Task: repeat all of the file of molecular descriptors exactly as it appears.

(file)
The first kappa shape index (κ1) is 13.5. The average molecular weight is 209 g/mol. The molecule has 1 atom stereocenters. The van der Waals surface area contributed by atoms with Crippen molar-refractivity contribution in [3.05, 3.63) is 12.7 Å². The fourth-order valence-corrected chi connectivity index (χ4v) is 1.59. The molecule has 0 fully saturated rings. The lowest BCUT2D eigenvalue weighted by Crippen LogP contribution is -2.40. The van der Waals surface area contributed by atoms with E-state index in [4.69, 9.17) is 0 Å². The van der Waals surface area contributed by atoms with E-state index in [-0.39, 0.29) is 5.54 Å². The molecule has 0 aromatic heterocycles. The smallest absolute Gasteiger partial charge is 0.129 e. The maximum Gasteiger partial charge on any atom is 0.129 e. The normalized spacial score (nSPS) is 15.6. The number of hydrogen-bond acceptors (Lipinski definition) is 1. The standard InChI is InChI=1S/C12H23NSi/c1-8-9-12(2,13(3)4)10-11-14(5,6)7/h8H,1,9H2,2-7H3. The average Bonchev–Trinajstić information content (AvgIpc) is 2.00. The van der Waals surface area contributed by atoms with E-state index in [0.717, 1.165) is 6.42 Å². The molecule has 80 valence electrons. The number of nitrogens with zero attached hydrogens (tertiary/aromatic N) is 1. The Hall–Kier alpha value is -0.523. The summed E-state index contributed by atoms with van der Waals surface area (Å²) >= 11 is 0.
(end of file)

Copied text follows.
The first kappa shape index (κ1) is 13.5. The average molecular weight is 209 g/mol. The molecule has 1 atom stereocenters. The van der Waals surface area contributed by atoms with Crippen molar-refractivity contribution in [3.05, 3.63) is 12.7 Å². The fourth-order valence-corrected chi connectivity index (χ4v) is 1.59. The molecule has 0 fully saturated rings. The lowest BCUT2D eigenvalue weighted by Crippen LogP contribution is -2.40. The van der Waals surface area contributed by atoms with E-state index in [4.69, 9.17) is 0 Å². The van der Waals surface area contributed by atoms with E-state index in [-0.39, 0.29) is 5.54 Å². The molecule has 0 aromatic heterocycles. The smallest absolute Gasteiger partial charge is 0.129 e. The maximum Gasteiger partial charge on any atom is 0.129 e. The normalized spacial score (nSPS) is 15.6. The number of hydrogen-bond acceptors (Lipinski definition) is 1. The standard InChI is InChI=1S/C12H23NSi/c1-8-9-12(2,13(3)4)10-11-14(5,6)7/h8H,1,9H2,2-7H3. The average Bonchev–Trinajstić information content (AvgIpc) is 2.00. The van der Waals surface area contributed by atoms with E-state index in [0.717, 1.165) is 6.42 Å². The molecule has 80 valence electrons. The number of nitrogens with zero attached hydrogens (tertiary/aromatic N) is 1. The Hall–Kier alpha value is -0.523. The summed E-state index contributed by atoms with van der Waals surface area (Å²) >= 11 is 0.